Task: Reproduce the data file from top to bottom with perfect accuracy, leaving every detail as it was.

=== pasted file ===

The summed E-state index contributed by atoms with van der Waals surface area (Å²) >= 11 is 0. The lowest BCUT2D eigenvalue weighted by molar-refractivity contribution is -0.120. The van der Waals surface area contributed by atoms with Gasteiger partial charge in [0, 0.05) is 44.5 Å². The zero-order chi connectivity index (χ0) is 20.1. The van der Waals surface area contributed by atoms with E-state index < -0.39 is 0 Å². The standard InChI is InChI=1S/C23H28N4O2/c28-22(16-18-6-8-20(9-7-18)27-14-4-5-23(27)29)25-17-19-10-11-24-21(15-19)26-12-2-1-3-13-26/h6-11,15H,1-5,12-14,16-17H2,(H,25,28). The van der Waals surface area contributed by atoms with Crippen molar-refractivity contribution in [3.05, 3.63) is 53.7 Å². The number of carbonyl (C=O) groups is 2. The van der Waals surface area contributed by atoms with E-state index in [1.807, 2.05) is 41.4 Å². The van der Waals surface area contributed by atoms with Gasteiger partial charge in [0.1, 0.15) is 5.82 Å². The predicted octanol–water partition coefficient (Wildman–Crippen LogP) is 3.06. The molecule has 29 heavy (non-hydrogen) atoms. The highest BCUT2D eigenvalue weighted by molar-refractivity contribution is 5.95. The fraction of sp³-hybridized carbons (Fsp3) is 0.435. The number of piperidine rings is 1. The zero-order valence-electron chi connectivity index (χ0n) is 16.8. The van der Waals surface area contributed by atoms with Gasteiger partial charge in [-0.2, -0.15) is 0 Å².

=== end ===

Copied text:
The summed E-state index contributed by atoms with van der Waals surface area (Å²) >= 11 is 0. The lowest BCUT2D eigenvalue weighted by molar-refractivity contribution is -0.120. The van der Waals surface area contributed by atoms with Gasteiger partial charge in [0, 0.05) is 44.5 Å². The zero-order chi connectivity index (χ0) is 20.1. The van der Waals surface area contributed by atoms with E-state index < -0.39 is 0 Å². The standard InChI is InChI=1S/C23H28N4O2/c28-22(16-18-6-8-20(9-7-18)27-14-4-5-23(27)29)25-17-19-10-11-24-21(15-19)26-12-2-1-3-13-26/h6-11,15H,1-5,12-14,16-17H2,(H,25,28). The van der Waals surface area contributed by atoms with Crippen molar-refractivity contribution in [3.05, 3.63) is 53.7 Å². The number of carbonyl (C=O) groups is 2. The van der Waals surface area contributed by atoms with E-state index in [1.807, 2.05) is 41.4 Å². The van der Waals surface area contributed by atoms with Gasteiger partial charge in [0.1, 0.15) is 5.82 Å². The predicted octanol–water partition coefficient (Wildman–Crippen LogP) is 3.06. The molecule has 29 heavy (non-hydrogen) atoms. The highest BCUT2D eigenvalue weighted by molar-refractivity contribution is 5.95. The fraction of sp³-hybridized carbons (Fsp3) is 0.435. The number of piperidine rings is 1. The zero-order valence-electron chi connectivity index (χ0n) is 16.8. The van der Waals surface area contributed by atoms with Gasteiger partial charge in [-0.2, -0.15) is 0 Å².